• Have the whole family model healthy eating patterns. If the child is discouraged from certain food choices, but other family members are allowed those choices, the child will feel singled out as having a problem. Make healthy eating a family choice.
  • Add a family physical activity, like walking or biking.
  • Don’t calorie-restrict children. Don’t take the message of dieting or low fat or no fat eating to the extreme. Don’t obsess with your child over every fat gram and sugar calorie. The goal is to make better choices, but still fulfill a normal eating pattern.
  • Decrease fat intake. With many lower fat choices of foods available, this is getting easier. However, don’t be fooled. Even low fat foods in excess quantities can lead to weight gain, and some low fat foods are high in sugar.
  • Don’t forbid junk food and the less healthy foods, just use them less often.
  • Limit fast foods.
  • Cook at home with low fat cooking techniques.
  • Share meals when eating out. Pick healthier choices off the adult menu, rather than limiting their choices to the Kids Menu.
  • Use more grains, soy (like tofu), and beans instead of meats.
  • Use a snack plan. See Get Kids to Eat Great and Love It!
  • Make water the beverage of choice over juice and soda.
  • Use one percent or non-fat milk. (REMEMBER: Children under two years of age are encouraged to drink whole milk to obtain the extra fat they need for brain development.)
  • Encourage and find physical activities that the child enjoys.
  • Limit television, computer, and video game time.
  • Don’t allow snacking in the car, in front of the television, or while doing homework. Studies have shown that eating in front of the television is a large factor in creating weight problems.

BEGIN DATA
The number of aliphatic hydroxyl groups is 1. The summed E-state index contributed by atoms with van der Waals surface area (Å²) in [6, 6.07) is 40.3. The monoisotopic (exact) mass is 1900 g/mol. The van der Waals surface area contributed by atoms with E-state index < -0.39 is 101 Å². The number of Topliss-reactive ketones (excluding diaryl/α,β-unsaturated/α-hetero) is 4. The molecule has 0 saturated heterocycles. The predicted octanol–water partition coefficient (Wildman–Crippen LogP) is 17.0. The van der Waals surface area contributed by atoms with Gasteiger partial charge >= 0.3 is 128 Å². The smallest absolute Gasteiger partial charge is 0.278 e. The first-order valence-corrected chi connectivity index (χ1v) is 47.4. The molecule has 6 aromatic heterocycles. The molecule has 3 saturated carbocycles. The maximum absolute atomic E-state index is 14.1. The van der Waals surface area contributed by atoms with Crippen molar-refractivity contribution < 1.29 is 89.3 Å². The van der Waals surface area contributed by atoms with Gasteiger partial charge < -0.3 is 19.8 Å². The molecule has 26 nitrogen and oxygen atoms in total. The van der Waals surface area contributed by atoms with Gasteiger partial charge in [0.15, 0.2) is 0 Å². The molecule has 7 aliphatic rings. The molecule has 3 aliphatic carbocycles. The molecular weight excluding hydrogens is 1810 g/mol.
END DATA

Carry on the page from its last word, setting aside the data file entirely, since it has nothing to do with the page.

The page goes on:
• Do not use food to punish or reward children.
  • Monitor the school lunch program and encourage more packed lunches if the school lunch is not a good example.
  • Seek professional help with your pediatrician or nutritionist if you are having difficulty.
  • Love and appreciate your children no matter what their size.

Essential Fatty Acids

Essential Fatty Acids

Despite all the concern about fat in our diet, the body does require fat to function. The problem is that most people are getting the wrong kinds of fats in their diet and are lacking the good fats in their diets. Babies should not be on a low-fat diet. Most of their fat should be from formula and breast milk. The total fat concentration of formulas and breast milk is around 45 to 50 percent of the total calories.

There are two types of fats:

  • The bad guys: Saturated fats are the type that can clog arteries. These fats are solid at room temperature and are found in meat, milk, and poultry. High intakes of these fats have a correlation with an increased incidence of heart disease and strokes in later life. Trans fats, often listed as hydrogenated oils, are found in margarines, vegetable shortening and many processed foods such as in peanut butter, cakes, cookies, and crackers. Although listed as an unsaturated fat in Nutrition Facts labels, they are part of the bad guys.